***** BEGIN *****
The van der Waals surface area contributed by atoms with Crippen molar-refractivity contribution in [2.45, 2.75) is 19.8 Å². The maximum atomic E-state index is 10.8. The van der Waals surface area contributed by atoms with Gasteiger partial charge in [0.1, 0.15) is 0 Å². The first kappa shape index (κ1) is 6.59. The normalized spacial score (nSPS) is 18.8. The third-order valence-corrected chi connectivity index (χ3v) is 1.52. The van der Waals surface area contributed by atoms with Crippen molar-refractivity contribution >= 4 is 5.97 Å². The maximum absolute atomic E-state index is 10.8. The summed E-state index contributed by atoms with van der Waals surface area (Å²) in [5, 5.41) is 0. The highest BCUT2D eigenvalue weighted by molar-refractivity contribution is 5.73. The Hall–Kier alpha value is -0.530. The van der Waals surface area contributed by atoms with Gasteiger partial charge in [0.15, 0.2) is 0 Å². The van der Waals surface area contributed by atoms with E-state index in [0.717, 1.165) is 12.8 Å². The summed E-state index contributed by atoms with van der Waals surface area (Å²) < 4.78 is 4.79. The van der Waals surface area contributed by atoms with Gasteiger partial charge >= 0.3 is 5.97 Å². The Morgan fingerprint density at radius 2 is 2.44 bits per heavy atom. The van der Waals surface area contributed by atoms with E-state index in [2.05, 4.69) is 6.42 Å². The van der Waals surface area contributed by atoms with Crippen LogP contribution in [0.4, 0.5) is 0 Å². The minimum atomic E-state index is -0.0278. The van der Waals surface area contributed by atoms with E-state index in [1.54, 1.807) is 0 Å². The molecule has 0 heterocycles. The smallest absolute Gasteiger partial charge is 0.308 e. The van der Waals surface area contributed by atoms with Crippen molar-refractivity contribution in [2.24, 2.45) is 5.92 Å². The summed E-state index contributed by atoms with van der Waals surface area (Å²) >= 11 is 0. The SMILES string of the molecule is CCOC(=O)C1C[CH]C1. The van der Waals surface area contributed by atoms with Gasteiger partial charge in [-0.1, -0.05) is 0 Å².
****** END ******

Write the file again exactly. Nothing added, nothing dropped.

The van der Waals surface area contributed by atoms with Crippen molar-refractivity contribution in [2.45, 2.75) is 19.8 Å². The maximum atomic E-state index is 10.8. The van der Waals surface area contributed by atoms with Gasteiger partial charge in [0.1, 0.15) is 0 Å². The first kappa shape index (κ1) is 6.59. The normalized spacial score (nSPS) is 18.8. The third-order valence-corrected chi connectivity index (χ3v) is 1.52. The van der Waals surface area contributed by atoms with Crippen molar-refractivity contribution >= 4 is 5.97 Å². The maximum absolute atomic E-state index is 10.8. The summed E-state index contributed by atoms with van der Waals surface area (Å²) in [5, 5.41) is 0. The highest BCUT2D eigenvalue weighted by molar-refractivity contribution is 5.73. The Hall–Kier alpha value is -0.530. The van der Waals surface area contributed by atoms with Gasteiger partial charge in [0.15, 0.2) is 0 Å². The van der Waals surface area contributed by atoms with E-state index in [0.717, 1.165) is 12.8 Å². The summed E-state index contributed by atoms with van der Waals surface area (Å²) < 4.78 is 4.79. The van der Waals surface area contributed by atoms with Gasteiger partial charge >= 0.3 is 5.97 Å². The Morgan fingerprint density at radius 2 is 2.44 bits per heavy atom. The van der Waals surface area contributed by atoms with E-state index in [2.05, 4.69) is 6.42 Å². The van der Waals surface area contributed by atoms with Crippen LogP contribution in [0.4, 0.5) is 0 Å². The minimum atomic E-state index is -0.0278. The van der Waals surface area contributed by atoms with E-state index in [1.54, 1.807) is 0 Å². The molecule has 0 heterocycles. The smallest absolute Gasteiger partial charge is 0.308 e. The van der Waals surface area contributed by atoms with Crippen molar-refractivity contribution in [2.24, 2.45) is 5.92 Å². The summed E-state index contributed by atoms with van der Waals surface area (Å²) >= 11 is 0. The SMILES string of the molecule is CCOC(=O)C1C[CH]C1. The van der Waals surface area contributed by atoms with Gasteiger partial charge in [-0.1, -0.05) is 0 Å².